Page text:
By Mike Gustafson//Contributor | Wednesday, April 18, 2018
The other day, I was venturing down a rabbit hole of online video-watching and witnessed Caeleb Dressel’s incredible 17.63 50-yard freestyle. If you haven’t seen it, I’ll describe it: Dressel dives in, emerges well beyond the rest of the field — and the race was over by the flip.
Like first impressions in everyday life, the first moments of a race are critically important — not necessarily because they will completely win the race alone (unless you’re Caeleb Dressel), but because those first two strokes create a swimmer’s first impression of a race itself.
Often, after an entire season of training and a few weeks of tapering, I wouldn’t exactly know how a race would go until literally diving in. And, for me, it was immediate — I knew then and there if a race would be good or not. I wouldn’t consciously think, “This race will be great.” But somehow, just diving in and emerging, my body knew.
After watching Dressel dominate this past year of short course swimming, I thought back to my own racing: Often, my best races were best right at the start. It was a dive that was executed well, and some kind of perfect harmony of body, mind, and soul within that first stroke or two. I wasn’t a miler, so I’m not suggesting that the dive and breakout is all that important for the 1650 or even the 500 freestyle. But for a 200 IM, or 100 breaststroke, that first initial interaction with the water was everything.
I’ve spoken to a lot of swimmers who have similar experiences, which made me wonder: Even though the dive itself is only a fragment of an overall race, it seems as though this “first impression” of a race creates a kind of mental and physical momentum. The physical part is obvious enough. But the mental energy generated from emerging a few inches (or yards) ahead of a competitor is significant.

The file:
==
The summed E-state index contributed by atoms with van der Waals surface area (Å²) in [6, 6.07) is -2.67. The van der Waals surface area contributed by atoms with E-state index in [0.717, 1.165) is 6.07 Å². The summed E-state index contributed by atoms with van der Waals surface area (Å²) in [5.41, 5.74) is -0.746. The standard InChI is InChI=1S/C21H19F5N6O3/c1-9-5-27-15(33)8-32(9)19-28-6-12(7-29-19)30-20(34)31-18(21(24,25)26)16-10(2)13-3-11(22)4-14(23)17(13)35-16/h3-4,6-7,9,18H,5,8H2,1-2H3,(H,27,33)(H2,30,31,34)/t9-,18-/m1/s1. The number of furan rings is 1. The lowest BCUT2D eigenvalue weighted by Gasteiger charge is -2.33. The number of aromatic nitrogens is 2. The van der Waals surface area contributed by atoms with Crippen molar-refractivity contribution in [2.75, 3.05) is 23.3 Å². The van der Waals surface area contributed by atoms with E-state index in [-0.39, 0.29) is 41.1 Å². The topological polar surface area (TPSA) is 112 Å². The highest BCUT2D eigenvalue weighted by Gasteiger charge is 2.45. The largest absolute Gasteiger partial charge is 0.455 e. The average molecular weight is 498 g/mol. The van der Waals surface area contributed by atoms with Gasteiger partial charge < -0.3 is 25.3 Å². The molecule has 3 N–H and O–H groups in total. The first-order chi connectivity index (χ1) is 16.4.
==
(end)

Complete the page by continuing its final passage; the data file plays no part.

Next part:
Coaches everywhere know that dives are important. But I don’t think, every day, swimmers work enough on this crucial part of a race. Often, diving practice and breakouts are reserved for taper, or as some kind of reward for a difficult practice. But simply acknowledging the mental components of a dive — that first interaction with a race after a long and mentally draining season — can generate a greater emphasis on this important facet of racing. Not necessarily only for a 50-yard freestyle. But for nearly every race.
In business, first impressions matter: A handshake, eye contact, body posture. In public speaking, an opening joke or perfectly executed anecdote. In a movie, an opening scene. In a book, a first line.
As swim programs and training gets more and more technical and sophisticated, I’ve seen, over the past few decades, much more emphasis placed on the dive. And there’s certainly a great emphasis on the dive within NCAA programs. But at the age group level, I think “dive practice” is often seen from coaches as being a “reward” — maybe because dives don’t demand a 150 heart rate, or produce a ton of lactic acid, or are even necessarily that physically demanding (not in comparison to a 400 IM repeat set).
But like anything, a race’s start can be honed later in a career, but the technical learning how to adjust one’s body weight and launch one’s self through the water should begin early. Not necessarily because a great dive shaves an incredible amount of time off a race. But because a great dive creates that initial pang of mental momentum.
Think back to races you’ve done well: When you dive in, and a competitor (or two) zooms ahead of you on the breakout, take a pulse check. What’s your mental energy? What’s your thought process? Mine was always: “Noooooooooooooo…”
Except for distance events, I argue that the dive is a race’s most important part. It might only mean the difference of a few tenths of a second, but like any first impression, a great dive can go a long, long way.
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